French Nuclear Weapons and Deterrence in Post-Brexit Europe


The Cold War has not returned; but the Russians have.

And the nature of the Russian challenge has changed along with it.

With the gaping holes in European defense capabilities and the with the United States working to repair the focus on the land wars, there clearly is a major gap in a credible continental deterrent force.

In this sense the ability to combine hybrid warfare means, significant offensive strike missiles, and an ability to blend in low-yield nuclear weapons in the mix are designed to give the Russians flexibility in coercing European states.

With such an approach, how can European states, European NATO and the United States enhanced a credible warfighting approach which can deter the Russians?

Unfortunately the current state of much thinking in Europe is that the challenge is to keep legacy arms control in place and to have a slow roll approach to conventional deterrence.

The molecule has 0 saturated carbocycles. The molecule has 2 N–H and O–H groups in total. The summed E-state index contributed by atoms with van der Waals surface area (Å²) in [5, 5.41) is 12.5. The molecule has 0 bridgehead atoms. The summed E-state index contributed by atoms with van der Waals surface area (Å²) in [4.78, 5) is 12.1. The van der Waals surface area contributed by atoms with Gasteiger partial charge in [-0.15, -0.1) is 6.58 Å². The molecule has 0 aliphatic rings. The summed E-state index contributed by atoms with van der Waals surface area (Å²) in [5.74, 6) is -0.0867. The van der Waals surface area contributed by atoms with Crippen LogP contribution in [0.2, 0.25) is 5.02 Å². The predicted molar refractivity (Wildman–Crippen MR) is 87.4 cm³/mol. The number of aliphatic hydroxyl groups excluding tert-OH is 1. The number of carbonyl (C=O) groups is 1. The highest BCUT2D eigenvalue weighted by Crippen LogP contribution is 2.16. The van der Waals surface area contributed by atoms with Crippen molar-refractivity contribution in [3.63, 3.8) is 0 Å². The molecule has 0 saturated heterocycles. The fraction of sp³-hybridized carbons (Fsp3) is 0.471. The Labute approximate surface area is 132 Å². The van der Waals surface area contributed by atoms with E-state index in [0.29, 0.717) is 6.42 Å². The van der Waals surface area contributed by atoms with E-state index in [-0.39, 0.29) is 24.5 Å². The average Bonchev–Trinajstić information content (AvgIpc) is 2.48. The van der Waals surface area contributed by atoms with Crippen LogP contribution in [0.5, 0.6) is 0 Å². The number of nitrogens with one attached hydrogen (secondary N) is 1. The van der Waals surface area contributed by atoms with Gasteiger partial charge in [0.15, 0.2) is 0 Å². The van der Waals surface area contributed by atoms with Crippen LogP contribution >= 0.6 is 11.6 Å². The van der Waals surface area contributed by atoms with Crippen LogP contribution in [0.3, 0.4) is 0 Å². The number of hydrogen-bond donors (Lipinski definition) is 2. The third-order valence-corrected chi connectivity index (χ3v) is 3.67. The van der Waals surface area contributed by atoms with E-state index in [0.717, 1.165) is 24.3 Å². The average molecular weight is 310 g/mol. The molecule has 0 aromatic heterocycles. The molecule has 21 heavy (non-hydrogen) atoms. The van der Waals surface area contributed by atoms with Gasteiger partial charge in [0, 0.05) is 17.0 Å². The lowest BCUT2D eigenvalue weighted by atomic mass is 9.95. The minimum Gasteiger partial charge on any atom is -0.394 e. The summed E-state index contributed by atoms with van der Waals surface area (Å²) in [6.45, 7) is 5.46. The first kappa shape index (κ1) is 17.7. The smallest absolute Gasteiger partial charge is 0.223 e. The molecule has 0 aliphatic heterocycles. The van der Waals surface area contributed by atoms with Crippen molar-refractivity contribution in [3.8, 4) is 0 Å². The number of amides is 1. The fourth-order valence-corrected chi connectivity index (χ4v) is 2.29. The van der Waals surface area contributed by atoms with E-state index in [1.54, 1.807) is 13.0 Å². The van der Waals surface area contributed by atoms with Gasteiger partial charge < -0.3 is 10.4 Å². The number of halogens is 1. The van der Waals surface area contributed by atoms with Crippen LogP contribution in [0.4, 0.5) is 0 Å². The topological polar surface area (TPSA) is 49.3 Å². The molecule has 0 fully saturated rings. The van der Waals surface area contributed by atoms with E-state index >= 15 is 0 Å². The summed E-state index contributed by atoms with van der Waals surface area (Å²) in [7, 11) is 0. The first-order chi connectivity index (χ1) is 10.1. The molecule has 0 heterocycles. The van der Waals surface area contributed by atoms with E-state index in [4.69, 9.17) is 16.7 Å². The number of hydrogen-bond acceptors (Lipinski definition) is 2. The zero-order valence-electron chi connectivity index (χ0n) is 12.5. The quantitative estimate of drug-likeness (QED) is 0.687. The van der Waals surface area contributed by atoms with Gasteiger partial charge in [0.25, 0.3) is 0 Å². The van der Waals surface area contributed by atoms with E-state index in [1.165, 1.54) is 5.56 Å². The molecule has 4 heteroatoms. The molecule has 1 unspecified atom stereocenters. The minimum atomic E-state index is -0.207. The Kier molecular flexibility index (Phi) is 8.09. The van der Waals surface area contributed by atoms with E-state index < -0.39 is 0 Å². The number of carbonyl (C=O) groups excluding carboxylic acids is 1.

Such an environment is an ideal one for the Russian approach to using military power for political gain.

But what might a credible US and European offensive-defensive capability which could leverage nuclear weapons in a crisis look like?

We recently posed this question in a look at the role of nuclear weapons in the return of direct defense in Europe.

Clearly, the Brexit dynamic has exposed, triggered or opened up disaggregation dynamics within Europe as a whole.

For the Brits, their independent nuclear deterrent is perhaps enhanced in its importance for the direct defense of Britain although what its future will be within the evolving defense force and strategy remains to be seen.

The aspiring Franco-German defense initiative naturally raises the question of what role French nuclear weapons could play in a broader European role.

The French nuclear doctrine has always been centered on a national deterrent and the force structure in both numbers and kind have reflected this last resort approach if somehow the Soviets and now the Russians would confront Europe without a credible American nuclear deterrent.

A recent article in DW has asked the question “Could France Take the Lead in Europe’s Nuclear Security?”